The fight against air pollution in the National Capital Region could be hit as two polluting sectors — thermal power plants and brick kilns — are unlikely to meet the deadline of switching over to cleaner fuel and technology, a survey by the Centre for Science and Environment (CSE) has stated.
In 2015, the union environment ministry had announced new emission norms for thermal power plants across India. For power stations located within 300 km of the Delhi-NCR, the deadline for meeting the norms is December 2019. The CSE study, however, indicates that nearly 80% plants will not meet the deadline.
The study maintained that although owners of over 3,000 brick kilns operating legally in the NCR had agreed to convert to Zig-Zag technology — which would have brought down the emission by 70% — only around one-third of the kilns have shifted to the new technology so far.
“Delhi-NCR’s comprehensive clean air action plan is floundering because of the apathy of the regulatory agencies. Our survey of brick kilns and thermal power plants shows that despite regulations and intervention of the Supreme Court and the Environment Pollution (Prevention and Control) Authority, the implementation on the ground is highly compromised,” said Chandra Bhushan, deputy director general of CSE.
Both brick kilns and power plants are major users of coal. Even though there have hardly been any study to quantify how much pollution comes from brick kilns, experts said that this sector contributes a significant portion of PM2.5 levels. Similarly, fly ash, which comes from power plants, contribute to around 35% of Delhi’s PM10 load.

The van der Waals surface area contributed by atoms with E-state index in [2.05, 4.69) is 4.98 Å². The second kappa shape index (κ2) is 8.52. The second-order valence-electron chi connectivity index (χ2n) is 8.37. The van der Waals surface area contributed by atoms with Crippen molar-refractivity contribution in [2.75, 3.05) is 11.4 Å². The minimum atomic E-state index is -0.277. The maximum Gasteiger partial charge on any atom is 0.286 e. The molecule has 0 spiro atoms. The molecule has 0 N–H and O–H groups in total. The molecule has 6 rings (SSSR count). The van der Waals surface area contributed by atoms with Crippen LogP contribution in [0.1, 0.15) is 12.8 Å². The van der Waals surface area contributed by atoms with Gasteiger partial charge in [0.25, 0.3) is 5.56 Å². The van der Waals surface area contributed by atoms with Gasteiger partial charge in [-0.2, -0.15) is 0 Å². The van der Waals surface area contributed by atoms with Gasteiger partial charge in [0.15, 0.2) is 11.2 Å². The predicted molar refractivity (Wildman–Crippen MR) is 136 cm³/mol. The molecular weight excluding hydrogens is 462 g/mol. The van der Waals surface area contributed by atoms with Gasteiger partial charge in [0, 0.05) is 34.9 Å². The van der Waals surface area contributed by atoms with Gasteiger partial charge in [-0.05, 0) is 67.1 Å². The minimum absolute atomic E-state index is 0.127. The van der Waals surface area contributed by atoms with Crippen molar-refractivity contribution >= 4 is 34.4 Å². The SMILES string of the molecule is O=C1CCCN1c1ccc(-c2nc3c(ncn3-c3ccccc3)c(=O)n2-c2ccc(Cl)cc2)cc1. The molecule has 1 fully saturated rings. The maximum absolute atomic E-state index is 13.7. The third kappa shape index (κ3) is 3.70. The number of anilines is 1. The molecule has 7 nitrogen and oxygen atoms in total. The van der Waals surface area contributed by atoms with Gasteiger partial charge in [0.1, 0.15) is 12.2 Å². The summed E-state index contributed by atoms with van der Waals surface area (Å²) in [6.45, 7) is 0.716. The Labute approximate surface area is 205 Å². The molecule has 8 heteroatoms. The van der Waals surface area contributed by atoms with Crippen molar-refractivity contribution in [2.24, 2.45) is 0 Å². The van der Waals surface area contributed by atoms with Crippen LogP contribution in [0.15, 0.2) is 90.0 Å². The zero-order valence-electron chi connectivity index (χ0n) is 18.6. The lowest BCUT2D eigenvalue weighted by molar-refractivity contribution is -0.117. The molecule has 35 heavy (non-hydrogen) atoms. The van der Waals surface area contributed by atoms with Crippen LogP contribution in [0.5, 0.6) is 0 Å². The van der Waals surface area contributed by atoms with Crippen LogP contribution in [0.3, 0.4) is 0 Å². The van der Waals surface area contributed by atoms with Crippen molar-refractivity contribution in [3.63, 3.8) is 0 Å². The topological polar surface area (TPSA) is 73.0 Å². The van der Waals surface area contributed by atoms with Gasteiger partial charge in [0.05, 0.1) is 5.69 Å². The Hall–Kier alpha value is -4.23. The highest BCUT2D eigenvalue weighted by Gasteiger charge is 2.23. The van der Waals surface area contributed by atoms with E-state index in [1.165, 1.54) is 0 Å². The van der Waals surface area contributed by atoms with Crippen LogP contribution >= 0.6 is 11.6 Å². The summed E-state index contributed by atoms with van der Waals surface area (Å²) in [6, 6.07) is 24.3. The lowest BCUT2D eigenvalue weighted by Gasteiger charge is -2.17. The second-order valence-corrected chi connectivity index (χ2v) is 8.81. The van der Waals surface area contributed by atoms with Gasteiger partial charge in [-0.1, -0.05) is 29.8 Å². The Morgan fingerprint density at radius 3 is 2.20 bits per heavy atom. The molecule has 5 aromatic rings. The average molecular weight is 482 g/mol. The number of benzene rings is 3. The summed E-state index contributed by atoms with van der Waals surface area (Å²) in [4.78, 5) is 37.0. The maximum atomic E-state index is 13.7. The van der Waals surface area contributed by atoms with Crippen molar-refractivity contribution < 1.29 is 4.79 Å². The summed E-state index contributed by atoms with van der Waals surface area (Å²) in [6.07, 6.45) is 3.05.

Moreover, poor conversion quality in brick kilns is threatening to throw the gains off gear. The study says that only around 20% of the kilns have done good conversion. The conversion quality of more than 50% kilns is unsatisfactory and such conversions will not lead to any real gains in pollution control.
In case of power plants, the scenario is equally grim. The study shows that while 83% of the plants will not be able to meet SO2 norms within the 2019 deadline, nearly 50% of the plants won’t be able to meet the NO2 norms within the deadline. As far as emission of particulate matter is concerned around 35% of the plants are unlikely to meet the standards.
“As things stand, 80% of the plants will not meet the 2019 deadline. A suitable penalty mechanism should be introduced as a deterrent to ensure that plants stay on track to meet the norms,” said Priyavrat Bhati, programme director (energy unit), CSE.
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